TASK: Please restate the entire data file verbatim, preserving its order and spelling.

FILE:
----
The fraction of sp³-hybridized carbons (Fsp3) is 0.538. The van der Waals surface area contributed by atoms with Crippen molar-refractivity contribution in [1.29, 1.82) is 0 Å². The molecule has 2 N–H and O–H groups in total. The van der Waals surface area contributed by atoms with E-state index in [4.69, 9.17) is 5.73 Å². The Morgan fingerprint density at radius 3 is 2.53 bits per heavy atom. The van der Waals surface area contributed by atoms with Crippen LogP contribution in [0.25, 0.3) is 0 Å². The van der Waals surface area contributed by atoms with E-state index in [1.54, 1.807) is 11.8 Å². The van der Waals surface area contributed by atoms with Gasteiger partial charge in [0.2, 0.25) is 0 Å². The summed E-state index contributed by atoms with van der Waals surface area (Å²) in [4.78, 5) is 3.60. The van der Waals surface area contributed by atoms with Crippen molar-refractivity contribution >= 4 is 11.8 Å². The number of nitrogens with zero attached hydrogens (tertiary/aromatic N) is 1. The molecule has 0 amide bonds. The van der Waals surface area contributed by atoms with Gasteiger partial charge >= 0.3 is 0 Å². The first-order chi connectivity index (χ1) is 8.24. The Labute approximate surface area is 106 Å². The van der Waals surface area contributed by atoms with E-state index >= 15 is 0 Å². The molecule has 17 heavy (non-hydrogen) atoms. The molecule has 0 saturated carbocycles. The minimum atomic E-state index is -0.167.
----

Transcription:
The fraction of sp³-hybridized carbons (Fsp3) is 0.538. The van der Waals surface area contributed by atoms with Crippen molar-refractivity contribution in [1.29, 1.82) is 0 Å². The molecule has 2 N–H and O–H groups in total. The van der Waals surface area contributed by atoms with E-state index in [4.69, 9.17) is 5.73 Å². The Morgan fingerprint density at radius 3 is 2.53 bits per heavy atom. The van der Waals surface area contributed by atoms with Crippen LogP contribution in [0.25, 0.3) is 0 Å². The van der Waals surface area contributed by atoms with E-state index in [1.54, 1.807) is 11.8 Å². The van der Waals surface area contributed by atoms with Gasteiger partial charge in [0.2, 0.25) is 0 Å². The summed E-state index contributed by atoms with van der Waals surface area (Å²) in [4.78, 5) is 3.60. The van der Waals surface area contributed by atoms with Crippen molar-refractivity contribution >= 4 is 11.8 Å². The number of nitrogens with zero attached hydrogens (tertiary/aromatic N) is 1. The molecule has 0 amide bonds. The van der Waals surface area contributed by atoms with Gasteiger partial charge >= 0.3 is 0 Å². The first-order chi connectivity index (χ1) is 8.24. The Labute approximate surface area is 106 Å². The van der Waals surface area contributed by atoms with E-state index >= 15 is 0 Å². The molecule has 17 heavy (non-hydrogen) atoms. The molecule has 0 saturated carbocycles. The minimum atomic E-state index is -0.167.